When looking at Easton Miller’s paintings, one gets the sense that there is seriousness within the lighthearted layers of paint, vibrant colors and an array of textures. Miller is bright and talented and definitely making a name for himself in the art world. With a solo show at the Pariah Gallery in Dallas, Texas titled, “You Make Plans, God Laughs” and his previous solo show titled, “I’m Already Dead in Dog Years” at CES Gallery in Los Angeles, Miller’s use of words and the importance they cast upon his paintings starts to become a little more clear. He refers to his paintings as, “Portraits of Circumstance” because he lets the titles of his paintings dictate their outcome. He acquires the words and phrases used for his titles throughout his day to day life, jotting down in his notebook anything that sounds good or that grabs his attention. Increasingly modern yet borrowing various characteristics from notable painters and sculptors, Miller’s work stands out from the bunch as uniquely tactile with a great sense of movement. Miller generously sat down with CULTURE to answer a few questions and talk about his art.
“Medical or otherwise—I think [cannabis] makes just as much, if not more, sense (in terms of it’s legality) than alcohol.”
Why are you so awesome?
Haha, because I paid around $50 to become awesome over a decade ago! Turns out, if you pay the court fees etc. and then publish your original name AND your new name in a public forum for two weeks to prove you’re not evading taxes etc. then you’re all set under the law. At least, this was the case in Indiana where I grew up. So, I went from Easton Andrew Kittinger Miller to Easton Awesome Kittinger Miller . . . becoming LEGALLY awesome. It was a no brainer.
What’s the most normal thing you do?
Hmmm, the last time I dressed in drag I wore a “natural” colored wig . . . Does that count?
If you had a life motto what would it be?
“Just Do It,” but that one might already be taken.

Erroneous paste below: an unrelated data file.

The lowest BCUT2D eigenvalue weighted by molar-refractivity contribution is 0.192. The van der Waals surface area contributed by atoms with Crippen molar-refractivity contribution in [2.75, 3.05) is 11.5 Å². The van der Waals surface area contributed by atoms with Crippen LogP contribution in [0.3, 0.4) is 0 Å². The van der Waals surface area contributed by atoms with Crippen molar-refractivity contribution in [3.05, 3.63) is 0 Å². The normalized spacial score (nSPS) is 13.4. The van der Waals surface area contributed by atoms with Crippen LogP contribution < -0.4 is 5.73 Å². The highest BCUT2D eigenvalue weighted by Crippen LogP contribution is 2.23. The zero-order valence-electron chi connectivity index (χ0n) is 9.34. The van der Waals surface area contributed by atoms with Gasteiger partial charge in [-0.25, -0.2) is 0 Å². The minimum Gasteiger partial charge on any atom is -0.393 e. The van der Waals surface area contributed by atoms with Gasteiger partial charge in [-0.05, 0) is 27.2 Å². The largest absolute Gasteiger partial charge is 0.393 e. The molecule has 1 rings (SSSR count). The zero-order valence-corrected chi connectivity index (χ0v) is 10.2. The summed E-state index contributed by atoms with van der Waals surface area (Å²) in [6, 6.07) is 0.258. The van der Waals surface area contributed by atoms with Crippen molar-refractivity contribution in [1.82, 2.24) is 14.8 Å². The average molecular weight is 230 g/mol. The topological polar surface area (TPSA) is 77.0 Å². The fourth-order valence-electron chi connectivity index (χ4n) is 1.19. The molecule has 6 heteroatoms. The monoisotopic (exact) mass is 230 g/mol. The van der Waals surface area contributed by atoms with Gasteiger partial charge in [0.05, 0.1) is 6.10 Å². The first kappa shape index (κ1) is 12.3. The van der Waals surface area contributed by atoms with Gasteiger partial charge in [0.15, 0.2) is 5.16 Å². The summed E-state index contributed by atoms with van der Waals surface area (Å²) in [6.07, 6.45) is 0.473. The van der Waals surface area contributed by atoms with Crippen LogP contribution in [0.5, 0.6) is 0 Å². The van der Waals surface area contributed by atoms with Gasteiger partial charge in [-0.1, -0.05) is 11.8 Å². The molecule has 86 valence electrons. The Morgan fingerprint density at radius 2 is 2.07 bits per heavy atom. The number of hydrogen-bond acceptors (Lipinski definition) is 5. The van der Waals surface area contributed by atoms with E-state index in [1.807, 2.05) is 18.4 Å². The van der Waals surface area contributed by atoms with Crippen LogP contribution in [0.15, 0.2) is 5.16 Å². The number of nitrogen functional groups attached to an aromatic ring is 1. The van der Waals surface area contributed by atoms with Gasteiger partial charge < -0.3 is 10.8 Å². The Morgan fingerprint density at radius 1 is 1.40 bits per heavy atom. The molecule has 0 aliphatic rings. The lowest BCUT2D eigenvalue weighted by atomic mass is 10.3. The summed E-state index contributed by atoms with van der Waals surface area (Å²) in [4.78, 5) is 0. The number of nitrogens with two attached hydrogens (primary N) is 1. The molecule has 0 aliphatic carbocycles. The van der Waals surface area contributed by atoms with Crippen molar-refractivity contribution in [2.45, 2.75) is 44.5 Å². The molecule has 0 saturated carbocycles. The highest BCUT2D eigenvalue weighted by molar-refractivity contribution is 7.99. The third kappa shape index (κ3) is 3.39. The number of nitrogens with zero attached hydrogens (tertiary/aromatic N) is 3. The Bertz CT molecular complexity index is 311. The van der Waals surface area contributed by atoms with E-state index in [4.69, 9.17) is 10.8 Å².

Talk a bit about the work here?
All of the work I make is created using the same ideological/quotidian method. Though, there have definitely been different aesthetic approaches to the visual lexicon of symbols that I’ve been developing over my lifetime depending on where my head and heart are at any given point in my life. The basic root of how I decide what works to create come from carrying a small notebook with me everywhere that I go, and writing down anything I hear. It can be something interesting, hilarious, upsetting, thought provoking etc. I then use various materials to create a visual representation of these phrases/quotes. The works become this visual representation of non-sequitur narratives that mirror society’s curated existence through social media.
What are your thoughts on medical cannabis?
Medical or otherwise—I think [cannabis] makes just as much, if not more, sense (in terms of it’s legality) than alcohol.
Do you find it provides some advantages in terms of your creative process?
I’ve never been a big fan of the idea that weed is responsible for creativity, but I can’t speak to that for anyone other than myself. If someone wants to smoke because it relaxes them, decreases their anxiety, etc.—which allows for there creative juices to flow in a less encumbered way—by all means do so. I’m of the mentality that ascribing the struggle of creating something meaningful to the effects of marijuana is a fairly narrow sighted way of approaching things. That is just something you do or don’t do, but it’s not what should be defining your practice as an artist.
What can we expect to see from you in the coming year?
The first major thing I have coming up in 2017 will be my second solo exhibition with Carl E. Smith Gallery opening in the upcoming spring. I’ve been working on this show for over a year, and I am very excited to finally be putting this work in front of people in a tangible way.